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Barriers to the Diagnosis and Management of Keratoconus Among Optometrists in Kenya [Letter]

Authors Sadeghi M , Shahid S 

Received 26 February 2024

Accepted for publication 6 March 2024

Published 8 March 2024 Volume 2024:16 Pages 89—90


Checked for plagiarism Yes

Editor who approved publication: Mr Simon Berry

Mahdi Sadeghi, Sabrina Shahid

Medical Education, King’s College London, London, UK

Correspondence: Mahdi Sadeghi, King’s College London, Guy’s Campus, Great Maze Pond, London, SE1 1UL, United Kingdom, Email [email protected]

View the original paper by Mrs Rashid and colleagues

A Response to Letter has been published for this article.

Dear editor

We are writing to express our appreciation to Rashid et al1 for their insightful study on “Barriers to the Diagnosis and Management of Keratoconus Among Optometrists in Kenya”. As medical students in the UK with keen interests in global health and improving patient outcomes, we find the research to be a significant contribution to our understanding of the optometric landscape in Kenya, particularly concerning Keratoconus - a progressive eye condition characterised by the thinning and bulging of the cornea into a cone-like shape, impacting visual acuity and vision-related quality of life.2,3

The study has identified challenges such as the need for more access to advanced diagnostic equipment, limited continuous professional development opportunities, and the absence of standardised national guidelines.1 By highlighting these issues, the research showcases the specific needs of optometrists and also the broader implications for patient care, including prevention, early detection and management.

However, upon reflection of the study’s methodology,1 we propose areas for improvement that could further display the rationale and enrich our understanding and approach to overcoming these barriers. Firstly, implementing focus groups to gather quantitative data would provide a deeper, qualitative understanding of the problems identified in the survey.4 By engaging directly with optometrists, healthcare providers, education institutions (including students) and patients, researchers could gain in-depth perspectives and understanding of the barriers to Keratoconus management and explore the reasoning behind the suggestions made by healthcare professionals rather than speculating on the reasoning behind a suggestion.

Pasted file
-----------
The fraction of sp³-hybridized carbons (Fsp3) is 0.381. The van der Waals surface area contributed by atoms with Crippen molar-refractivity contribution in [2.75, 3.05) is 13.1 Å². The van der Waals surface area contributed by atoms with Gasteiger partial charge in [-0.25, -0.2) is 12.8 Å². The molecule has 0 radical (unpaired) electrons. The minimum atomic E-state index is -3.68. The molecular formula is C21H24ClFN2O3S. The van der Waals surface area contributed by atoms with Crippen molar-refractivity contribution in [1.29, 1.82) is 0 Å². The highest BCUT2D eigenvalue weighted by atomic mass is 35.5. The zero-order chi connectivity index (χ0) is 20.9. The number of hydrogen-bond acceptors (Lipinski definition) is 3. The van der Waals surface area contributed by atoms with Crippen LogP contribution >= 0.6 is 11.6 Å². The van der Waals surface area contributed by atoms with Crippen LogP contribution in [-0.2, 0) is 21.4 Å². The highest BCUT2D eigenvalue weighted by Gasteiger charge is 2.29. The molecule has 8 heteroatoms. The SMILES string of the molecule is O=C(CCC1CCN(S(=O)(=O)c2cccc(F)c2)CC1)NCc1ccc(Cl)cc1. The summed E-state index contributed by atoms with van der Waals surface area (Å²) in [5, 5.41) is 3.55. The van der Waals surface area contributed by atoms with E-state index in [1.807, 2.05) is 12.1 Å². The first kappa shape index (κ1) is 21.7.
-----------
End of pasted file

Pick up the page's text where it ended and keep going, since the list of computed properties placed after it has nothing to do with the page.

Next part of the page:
It was great to see Rashid et al’s efforts to correlate the barriers with the optometrists’ experience and workplace context. However, the survey methodology should be further refined to capture more specific responses, such as using Likert scales to measure the confidence levels of opticians, which would provide a greater understanding of the clinician’s perceived confidence levels.5 Likewise, compiling a detailed list of the diagnostic and management equipment available at each institution could help recognise the level of resource gaps.

Moreover, for future study, undertaking quality improvement projects for each identified barrier and proposing practical interventions, consequently assessing their impact, can lead to evidence-based suggestions on breaking down barriers and improving patient outcomes for Keratoconus and other ophthalmology conditions. Furthermore, a longitudinal study approach would also be invaluable, tracking changes and progress in response to implemented interventions, highlighting the effectiveness of different strategies, and informing ongoing improvements in practice and policy.

In conclusion, once again, we thank Rashid et al1 for their attention towards improving health outcomes as their study presents essential findings that contribute to our understanding of the barriers to Keratoconus diagnosis and management in Kenya; the suggestions offered here aim to build upon this foundation. By expanding the scope of research, employing a mix of qualitative and quantitative methods, and adopting a longitudinal perspective, we can foster a more holistic and dynamic understanding of the challenges faced and practical actions that can be introduced. Consequently, offering valuable insight nationally and for other regions facing similar issues.


The authors report no conflicts of interest in this communication.


1. Rashid Z, Moodley V, Mashige K, Agho K. Barriers to the diagnosis and management of keratoconus among optometrists in Kenya. Clin Optom. 2024;16:71–79. doi:10.2147/opto.s446599

2. Asimellis G, Kaufman EJ. Keratoconus. In: StatPearls. Treasure Island (FL):StatPearls Publishing; 2024.

3. Al Zabadi H, Shehadeh M, Amro L, Ghattass N, Taha I. Vision-related quality of life among patients with keratoconus: a cross sectional study. Front Med. 2023;10. doi:10.3389/fmed.2023.1208911

4. Lauri MA. WASP (write a scientific paper): collecting qualitative data using focus groups. Early Human Dev. 2019;133:65–68. doi:10.1016/j.earlhumdev.2019.03.015

5. Sullivan GM, Artino AR. Analyzing and interpreting data from Likert-type scales. J Grad Med Educ. 2013;5(4):541–542. doi:10.4300/jgme-5-4-18

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